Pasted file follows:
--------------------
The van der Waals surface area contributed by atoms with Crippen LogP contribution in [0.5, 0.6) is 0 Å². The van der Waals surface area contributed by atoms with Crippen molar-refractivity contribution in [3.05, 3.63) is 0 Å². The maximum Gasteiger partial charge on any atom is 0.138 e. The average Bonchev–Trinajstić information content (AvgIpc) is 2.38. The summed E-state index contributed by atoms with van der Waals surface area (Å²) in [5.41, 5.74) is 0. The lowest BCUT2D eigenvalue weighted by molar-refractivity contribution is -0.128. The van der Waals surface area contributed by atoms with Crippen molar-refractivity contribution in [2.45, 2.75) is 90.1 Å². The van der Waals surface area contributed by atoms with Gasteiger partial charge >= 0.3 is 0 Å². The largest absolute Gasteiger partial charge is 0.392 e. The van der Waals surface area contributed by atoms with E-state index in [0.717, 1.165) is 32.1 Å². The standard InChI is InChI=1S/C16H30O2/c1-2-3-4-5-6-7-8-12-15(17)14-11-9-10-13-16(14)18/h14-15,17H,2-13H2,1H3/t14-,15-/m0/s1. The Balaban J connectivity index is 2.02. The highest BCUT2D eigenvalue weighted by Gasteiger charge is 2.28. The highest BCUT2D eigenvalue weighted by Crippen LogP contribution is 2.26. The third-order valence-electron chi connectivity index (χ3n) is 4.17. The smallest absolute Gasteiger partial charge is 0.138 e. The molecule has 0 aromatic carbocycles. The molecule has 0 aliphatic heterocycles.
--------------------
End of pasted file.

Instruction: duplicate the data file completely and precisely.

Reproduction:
The van der Waals surface area contributed by atoms with Crippen LogP contribution in [0.5, 0.6) is 0 Å². The van der Waals surface area contributed by atoms with Crippen molar-refractivity contribution in [3.05, 3.63) is 0 Å². The maximum Gasteiger partial charge on any atom is 0.138 e. The average Bonchev–Trinajstić information content (AvgIpc) is 2.38. The summed E-state index contributed by atoms with van der Waals surface area (Å²) in [5.41, 5.74) is 0. The lowest BCUT2D eigenvalue weighted by molar-refractivity contribution is -0.128. The van der Waals surface area contributed by atoms with Crippen molar-refractivity contribution in [2.45, 2.75) is 90.1 Å². The van der Waals surface area contributed by atoms with Gasteiger partial charge >= 0.3 is 0 Å². The largest absolute Gasteiger partial charge is 0.392 e. The van der Waals surface area contributed by atoms with E-state index in [0.717, 1.165) is 32.1 Å². The standard InChI is InChI=1S/C16H30O2/c1-2-3-4-5-6-7-8-12-15(17)14-11-9-10-13-16(14)18/h14-15,17H,2-13H2,1H3/t14-,15-/m0/s1. The Balaban J connectivity index is 2.02. The highest BCUT2D eigenvalue weighted by Gasteiger charge is 2.28. The highest BCUT2D eigenvalue weighted by Crippen LogP contribution is 2.26. The third-order valence-electron chi connectivity index (χ3n) is 4.17. The smallest absolute Gasteiger partial charge is 0.138 e. The molecule has 0 aromatic carbocycles. The molecule has 0 aliphatic heterocycles.